Reports from the Bibliographic Bunker
Jed Birmingham on William S. Burroughs Collecting
There are six surviving signatures of William Shakespeare. All on court documents. None in private hands. If one happened to turn up today in a storage locker in Encino, California, it would fetch millions of dollars on Pawn Stars or Storage Wars. But if the Bard were alive today, I suspect his signature would not be worth much. He would be a celebrity. Signing books at Barnes & Noble. Writing shows for Netflix and HBO. Acting in movies. He was an actor, after all. He was in the public eye, an Elizabethan celebrity. Think Ethan Hawke. The Hottest State forever. Today’s Shakespeare might have written and starred in a meta-movie about an elite prep school in the late 1950s which centered around his own plays and poems. Climatic scenes involving A Midsummmer’s Night Dream perhaps. What a ham that Shake. Or maybe I am completely off-base. J.K. Rowling’s signature is one of the most sought after and expensive of any writer living or dead.
So maybe I am a romantic (is that the right word? maybe a party-pooper) but I feel that in the Age of Celebatards you have to be a recluse in order for your signature to be something special. Harper Lee and J.D. Salinger come to mind but the real deal is Thomas Pynchon. There was a time in my younger days when it seemed possible that I might score Pynchon’s signature. I had a girlfriend who worked at Henry Holt when Mason & Dixon was in the works. Things were on beyond lockdown. Everything was secret squirrel to the extreme. I may or may not have been given Pynchon’s address. I will never tell. Maybe he lived somewhere in the Continental United States. I would never have written him anyway if I did happen to have his address. Is that respect for Pynchon’s privacy or is it the fact that I am chickenshit? Pynchon signatures are reserved for his friends, his publishers or the daring. I am none of those.
Or maybe I am a pessimist when it comes to value and signatures. The other route to having a signature worth more than the paper it is printed on is an early demise. Think James Dean. Think Richard Farina, who was a classmate of Pynchon’s at Cornell in the late 1950s. Vladimir Nabokov was there too. Lolita was in the news and the bookstores and Nabokov was giving his rightfully famous lectures to sleepy 1950s teenyboppers more interested in Elvis than Flaubert. Nabokov’s lectures have been published. They are fascinating reading but I would love to read Pynchon’s papers written for Nabokov. Think of it. Pynchon and Nabokov in the same classroom. According to a post on OpenCulture, Professor Nabokov remembered nothing of Pynchon but Vera, Nabokov’s wife and teaching assistant, was struck by the strangeness of Pynchon’s handwriting. How strange were those term papers?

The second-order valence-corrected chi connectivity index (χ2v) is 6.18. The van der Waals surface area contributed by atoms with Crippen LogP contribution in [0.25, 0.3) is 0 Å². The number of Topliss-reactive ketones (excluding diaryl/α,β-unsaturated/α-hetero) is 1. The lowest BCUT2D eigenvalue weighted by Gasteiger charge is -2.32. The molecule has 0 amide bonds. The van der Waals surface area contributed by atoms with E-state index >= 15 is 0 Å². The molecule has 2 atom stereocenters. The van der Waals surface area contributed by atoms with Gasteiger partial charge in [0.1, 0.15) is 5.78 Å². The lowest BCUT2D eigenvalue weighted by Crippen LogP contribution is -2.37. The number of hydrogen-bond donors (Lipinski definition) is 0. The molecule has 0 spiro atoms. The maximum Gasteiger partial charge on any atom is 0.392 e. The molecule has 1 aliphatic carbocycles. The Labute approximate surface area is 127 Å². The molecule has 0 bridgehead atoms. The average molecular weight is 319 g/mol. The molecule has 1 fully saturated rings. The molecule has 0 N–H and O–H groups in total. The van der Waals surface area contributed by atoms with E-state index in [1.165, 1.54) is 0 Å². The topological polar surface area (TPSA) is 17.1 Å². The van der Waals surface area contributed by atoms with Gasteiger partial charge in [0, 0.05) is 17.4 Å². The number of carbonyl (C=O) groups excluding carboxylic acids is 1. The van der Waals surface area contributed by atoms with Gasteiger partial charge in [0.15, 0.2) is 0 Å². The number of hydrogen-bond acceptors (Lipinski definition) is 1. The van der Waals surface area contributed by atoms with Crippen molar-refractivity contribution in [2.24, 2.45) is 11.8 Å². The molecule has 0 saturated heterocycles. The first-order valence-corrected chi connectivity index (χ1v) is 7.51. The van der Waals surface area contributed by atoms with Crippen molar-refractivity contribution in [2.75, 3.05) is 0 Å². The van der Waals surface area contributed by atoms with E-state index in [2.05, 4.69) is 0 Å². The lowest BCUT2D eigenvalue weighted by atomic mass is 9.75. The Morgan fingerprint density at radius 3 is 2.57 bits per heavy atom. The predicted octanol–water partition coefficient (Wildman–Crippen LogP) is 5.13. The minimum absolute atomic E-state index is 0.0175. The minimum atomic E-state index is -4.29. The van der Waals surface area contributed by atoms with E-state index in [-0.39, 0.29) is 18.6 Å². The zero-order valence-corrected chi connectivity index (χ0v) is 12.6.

Pynchon wrote an introduction to Farina’s 1960s novel supreme Been Down So Long, It Looks Like Up To Me. On April 30, 1966, Farina, folksinger and writer, a Shakespeare for the 1960s perhaps (would Shakespeare have been another Dylan?), attended a book signing for his novel at The Thunderbird bookshop in Carmel. His book had been published two days before. At an afterparty, Farina hopped on the back of a motorcycle and never returned. “You were too fast to live, too young to die, bye-bye.” I remember distinctly seeing a copy of Been Down So Long signed on that fateful day in April in a rare book catalog years ago and being blown away. It was morbid. And it was fantastic.
Burroughs was not a recluse, nor did he die young. If you soaked a sheet of paper in heroin Burroughs would sign it. Burroughs did readings consistently for decades. He received visitors for decades as well, all the way back to the Beat Hotel. Burroughs was a true gentleman. He graciously signed books and magazines if they were presented to him. His signature is anything but rare or unusual. If I had to put a price on it, his signature on a simple piece of paper or a reprint edition of Naked Lunch would be worth about a hundo, which brings us finally to the Pick of the Week. A signed bookplate featuring Burroughs signature that is making the rounds on eBay and Abebooks for $50-$65. The signature comes from a collection of books that was destroyed in Hurricane Katrina. I do not mean to downplay the tragedy that was Katrina but why attempt to profit off of that which is better left lost and mourned? Fifty bucks seems like a small price to pay for a Burroughs signature until you realize that this signature appears to be a copy or scan that has been superimposed upon a non-descript bookplate. I do not see that the signature has been cut out and pasted on the plate, which would be sad enough. No, this appears to be a reproduction. So what is this worth? Maybe a ten spot as a curiosity. It is also, sorry to say it (hey, I am a bibliographic asshole), bullshit.